Leadership & Inflation in Argentina
Argentina continues to suffer from poor government policies (we wrote about the nationalization of YPF in April). A deteriorating quality of life, caused by higher crime and falling purchasing power, is turning the electorate against the current leadership.
Argentine President Cristina Fernandez’s popularity sank to 30 percent in August, less than half of what it was a year earlier, according to a poll published on Sunday that portrayed a country worried about crime and high inflation… The popularity of the 59-year-old Peronist — who is part of a bloc of left-leaning South American leaders including Evo Morales of Bolivia and Rafael Correa of Ecuador — fell by 8.1 percentage points between August and July alone.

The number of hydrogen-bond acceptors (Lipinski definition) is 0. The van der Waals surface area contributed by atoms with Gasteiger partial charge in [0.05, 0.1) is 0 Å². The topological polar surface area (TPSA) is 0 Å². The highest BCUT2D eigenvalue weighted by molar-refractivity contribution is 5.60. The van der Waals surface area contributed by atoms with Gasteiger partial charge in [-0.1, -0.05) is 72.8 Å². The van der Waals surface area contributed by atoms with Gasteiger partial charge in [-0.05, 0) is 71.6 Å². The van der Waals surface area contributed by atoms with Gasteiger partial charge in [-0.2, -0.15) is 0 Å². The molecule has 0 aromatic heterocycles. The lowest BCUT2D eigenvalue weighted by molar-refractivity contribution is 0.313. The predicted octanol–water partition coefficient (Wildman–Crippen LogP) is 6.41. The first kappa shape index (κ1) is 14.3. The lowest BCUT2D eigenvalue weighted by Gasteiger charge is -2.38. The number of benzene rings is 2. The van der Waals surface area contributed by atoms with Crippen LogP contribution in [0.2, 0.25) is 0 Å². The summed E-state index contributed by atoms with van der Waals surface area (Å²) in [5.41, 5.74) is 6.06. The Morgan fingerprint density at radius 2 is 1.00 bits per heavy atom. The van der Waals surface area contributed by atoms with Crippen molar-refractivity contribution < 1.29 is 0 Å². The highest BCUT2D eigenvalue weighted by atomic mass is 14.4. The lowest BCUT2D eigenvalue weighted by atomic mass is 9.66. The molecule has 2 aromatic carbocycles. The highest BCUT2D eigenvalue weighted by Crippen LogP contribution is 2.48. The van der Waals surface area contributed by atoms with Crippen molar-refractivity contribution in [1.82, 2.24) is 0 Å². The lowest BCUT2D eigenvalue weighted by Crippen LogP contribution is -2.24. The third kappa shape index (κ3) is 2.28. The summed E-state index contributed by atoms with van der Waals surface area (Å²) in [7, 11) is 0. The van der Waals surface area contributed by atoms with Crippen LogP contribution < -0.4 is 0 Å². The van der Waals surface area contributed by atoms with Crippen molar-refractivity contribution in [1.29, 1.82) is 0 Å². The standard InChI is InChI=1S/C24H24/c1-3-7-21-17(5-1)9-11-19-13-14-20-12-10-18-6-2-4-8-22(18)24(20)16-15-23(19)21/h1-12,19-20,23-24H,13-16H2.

The international bond market has shunned Argentina since its 2002 sovereign debt default and subsequent embrace of policies that emphasize state intervention in the markets and heavy government spending meant to stoke economic growth.
As recently as September last year, a month before winning her second term, Fernandez had 64.1 popularity while campaigning on promises of deepening the interventionist policy model of her late husband and predecessor as president, Nestor Kirchner. Since then the economy has slowed, and the poll suggests most people are not buying Fernandez’s argument that external factors, such as Europe’s financial mess, are mostly to blame.